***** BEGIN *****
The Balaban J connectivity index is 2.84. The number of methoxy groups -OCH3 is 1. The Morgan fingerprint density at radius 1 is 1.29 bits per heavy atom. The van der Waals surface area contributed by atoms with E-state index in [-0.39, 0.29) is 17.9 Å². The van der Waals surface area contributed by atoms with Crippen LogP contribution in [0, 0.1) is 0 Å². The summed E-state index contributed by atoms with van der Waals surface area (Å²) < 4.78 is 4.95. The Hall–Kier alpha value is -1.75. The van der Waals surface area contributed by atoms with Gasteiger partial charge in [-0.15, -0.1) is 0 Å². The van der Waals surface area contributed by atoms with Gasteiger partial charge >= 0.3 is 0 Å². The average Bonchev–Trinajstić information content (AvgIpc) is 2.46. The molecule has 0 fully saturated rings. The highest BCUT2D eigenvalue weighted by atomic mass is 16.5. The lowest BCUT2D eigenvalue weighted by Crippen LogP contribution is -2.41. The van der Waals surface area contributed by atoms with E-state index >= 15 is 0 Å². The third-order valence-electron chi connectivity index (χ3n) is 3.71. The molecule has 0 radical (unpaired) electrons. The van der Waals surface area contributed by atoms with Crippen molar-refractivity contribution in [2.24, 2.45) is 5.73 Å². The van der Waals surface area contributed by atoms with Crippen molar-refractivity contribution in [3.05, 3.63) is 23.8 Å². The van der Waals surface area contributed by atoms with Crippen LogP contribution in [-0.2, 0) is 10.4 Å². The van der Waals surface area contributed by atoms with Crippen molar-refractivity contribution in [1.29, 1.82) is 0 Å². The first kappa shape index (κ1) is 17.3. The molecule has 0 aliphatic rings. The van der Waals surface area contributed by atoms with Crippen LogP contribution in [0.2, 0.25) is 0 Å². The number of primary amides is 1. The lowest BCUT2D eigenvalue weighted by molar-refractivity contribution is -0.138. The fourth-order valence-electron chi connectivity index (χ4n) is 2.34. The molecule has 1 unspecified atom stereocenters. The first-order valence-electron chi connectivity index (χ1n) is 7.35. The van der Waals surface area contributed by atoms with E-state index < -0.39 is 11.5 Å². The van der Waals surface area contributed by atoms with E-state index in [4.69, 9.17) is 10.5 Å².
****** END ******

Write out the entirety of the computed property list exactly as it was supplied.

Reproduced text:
The Balaban J connectivity index is 2.84. The number of methoxy groups -OCH3 is 1. The Morgan fingerprint density at radius 1 is 1.29 bits per heavy atom. The van der Waals surface area contributed by atoms with E-state index in [-0.39, 0.29) is 17.9 Å². The van der Waals surface area contributed by atoms with Crippen LogP contribution in [0, 0.1) is 0 Å². The summed E-state index contributed by atoms with van der Waals surface area (Å²) < 4.78 is 4.95. The Hall–Kier alpha value is -1.75. The van der Waals surface area contributed by atoms with Gasteiger partial charge in [-0.15, -0.1) is 0 Å². The van der Waals surface area contributed by atoms with Gasteiger partial charge >= 0.3 is 0 Å². The average Bonchev–Trinajstić information content (AvgIpc) is 2.46. The molecule has 0 fully saturated rings. The highest BCUT2D eigenvalue weighted by atomic mass is 16.5. The lowest BCUT2D eigenvalue weighted by Crippen LogP contribution is -2.41. The van der Waals surface area contributed by atoms with E-state index >= 15 is 0 Å². The third-order valence-electron chi connectivity index (χ3n) is 3.71. The molecule has 0 radical (unpaired) electrons. The van der Waals surface area contributed by atoms with Crippen molar-refractivity contribution in [2.24, 2.45) is 5.73 Å². The van der Waals surface area contributed by atoms with Crippen molar-refractivity contribution in [3.05, 3.63) is 23.8 Å². The van der Waals surface area contributed by atoms with Crippen LogP contribution in [-0.2, 0) is 10.4 Å². The van der Waals surface area contributed by atoms with Crippen molar-refractivity contribution in [1.29, 1.82) is 0 Å². The first kappa shape index (κ1) is 17.3. The molecule has 0 aliphatic rings. The van der Waals surface area contributed by atoms with Crippen LogP contribution in [0.2, 0.25) is 0 Å². The number of primary amides is 1. The lowest BCUT2D eigenvalue weighted by molar-refractivity contribution is -0.138. The fourth-order valence-electron chi connectivity index (χ4n) is 2.34. The molecule has 1 unspecified atom stereocenters. The first-order valence-electron chi connectivity index (χ1n) is 7.35. The van der Waals surface area contributed by atoms with E-state index < -0.39 is 11.5 Å². The van der Waals surface area contributed by atoms with E-state index in [4.69, 9.17) is 10.5 Å².